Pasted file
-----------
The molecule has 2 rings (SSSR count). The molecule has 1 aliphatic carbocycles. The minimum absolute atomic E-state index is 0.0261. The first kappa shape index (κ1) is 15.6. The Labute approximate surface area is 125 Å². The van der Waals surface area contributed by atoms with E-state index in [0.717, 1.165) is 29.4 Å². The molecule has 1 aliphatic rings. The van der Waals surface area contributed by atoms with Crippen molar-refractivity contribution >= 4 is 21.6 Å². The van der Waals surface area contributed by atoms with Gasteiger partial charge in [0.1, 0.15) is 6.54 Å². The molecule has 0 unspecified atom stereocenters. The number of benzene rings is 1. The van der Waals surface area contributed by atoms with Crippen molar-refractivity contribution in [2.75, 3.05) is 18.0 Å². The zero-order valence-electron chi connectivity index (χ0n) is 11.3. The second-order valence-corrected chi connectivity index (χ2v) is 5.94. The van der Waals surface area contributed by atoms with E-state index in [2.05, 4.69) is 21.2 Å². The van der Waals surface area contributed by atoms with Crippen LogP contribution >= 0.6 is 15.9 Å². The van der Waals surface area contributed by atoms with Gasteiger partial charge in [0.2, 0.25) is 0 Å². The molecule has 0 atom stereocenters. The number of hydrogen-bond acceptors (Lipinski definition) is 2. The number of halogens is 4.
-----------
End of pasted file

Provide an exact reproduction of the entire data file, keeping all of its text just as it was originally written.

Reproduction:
The molecule has 2 rings (SSSR count). The molecule has 1 aliphatic carbocycles. The minimum absolute atomic E-state index is 0.0261. The first kappa shape index (κ1) is 15.6. The Labute approximate surface area is 125 Å². The van der Waals surface area contributed by atoms with E-state index in [0.717, 1.165) is 29.4 Å². The molecule has 1 aliphatic rings. The van der Waals surface area contributed by atoms with Crippen molar-refractivity contribution >= 4 is 21.6 Å². The van der Waals surface area contributed by atoms with Gasteiger partial charge in [0.1, 0.15) is 6.54 Å². The molecule has 0 unspecified atom stereocenters. The number of benzene rings is 1. The van der Waals surface area contributed by atoms with Crippen molar-refractivity contribution in [2.75, 3.05) is 18.0 Å². The zero-order valence-electron chi connectivity index (χ0n) is 11.3. The second-order valence-corrected chi connectivity index (χ2v) is 5.94. The van der Waals surface area contributed by atoms with E-state index in [2.05, 4.69) is 21.2 Å². The van der Waals surface area contributed by atoms with Crippen LogP contribution >= 0.6 is 15.9 Å². The van der Waals surface area contributed by atoms with Gasteiger partial charge in [0.2, 0.25) is 0 Å². The molecule has 0 atom stereocenters. The number of hydrogen-bond acceptors (Lipinski definition) is 2. The number of halogens is 4.